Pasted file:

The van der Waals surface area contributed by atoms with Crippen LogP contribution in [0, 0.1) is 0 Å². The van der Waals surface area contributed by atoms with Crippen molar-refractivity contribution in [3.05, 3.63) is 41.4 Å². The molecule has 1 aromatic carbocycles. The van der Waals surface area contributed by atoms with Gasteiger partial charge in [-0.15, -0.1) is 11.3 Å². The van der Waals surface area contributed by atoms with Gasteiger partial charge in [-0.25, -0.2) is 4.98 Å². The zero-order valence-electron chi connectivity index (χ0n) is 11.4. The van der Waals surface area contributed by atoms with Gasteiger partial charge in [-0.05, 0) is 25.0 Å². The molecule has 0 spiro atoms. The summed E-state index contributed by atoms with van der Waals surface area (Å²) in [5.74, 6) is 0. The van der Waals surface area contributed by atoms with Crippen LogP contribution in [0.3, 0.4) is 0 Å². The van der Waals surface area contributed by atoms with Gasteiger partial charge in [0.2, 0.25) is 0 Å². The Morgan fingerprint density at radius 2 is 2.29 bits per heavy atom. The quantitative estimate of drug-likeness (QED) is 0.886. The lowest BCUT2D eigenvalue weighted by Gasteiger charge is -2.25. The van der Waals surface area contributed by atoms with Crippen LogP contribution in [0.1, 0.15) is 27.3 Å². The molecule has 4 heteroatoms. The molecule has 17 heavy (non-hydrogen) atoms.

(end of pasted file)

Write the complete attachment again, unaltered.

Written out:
The van der Waals surface area contributed by atoms with Crippen LogP contribution in [0, 0.1) is 0 Å². The van der Waals surface area contributed by atoms with Crippen molar-refractivity contribution in [3.05, 3.63) is 41.4 Å². The molecule has 1 aromatic carbocycles. The van der Waals surface area contributed by atoms with Gasteiger partial charge in [-0.15, -0.1) is 11.3 Å². The van der Waals surface area contributed by atoms with Gasteiger partial charge in [-0.25, -0.2) is 4.98 Å². The zero-order valence-electron chi connectivity index (χ0n) is 11.4. The van der Waals surface area contributed by atoms with Gasteiger partial charge in [-0.05, 0) is 25.0 Å². The molecule has 0 spiro atoms. The summed E-state index contributed by atoms with van der Waals surface area (Å²) in [5.74, 6) is 0. The van der Waals surface area contributed by atoms with Crippen LogP contribution in [0.3, 0.4) is 0 Å². The van der Waals surface area contributed by atoms with Gasteiger partial charge in [0.2, 0.25) is 0 Å². The Morgan fingerprint density at radius 2 is 2.29 bits per heavy atom. The quantitative estimate of drug-likeness (QED) is 0.886. The lowest BCUT2D eigenvalue weighted by Gasteiger charge is -2.25. The van der Waals surface area contributed by atoms with Crippen LogP contribution in [0.1, 0.15) is 27.3 Å². The molecule has 4 heteroatoms. The molecule has 17 heavy (non-hydrogen) atoms.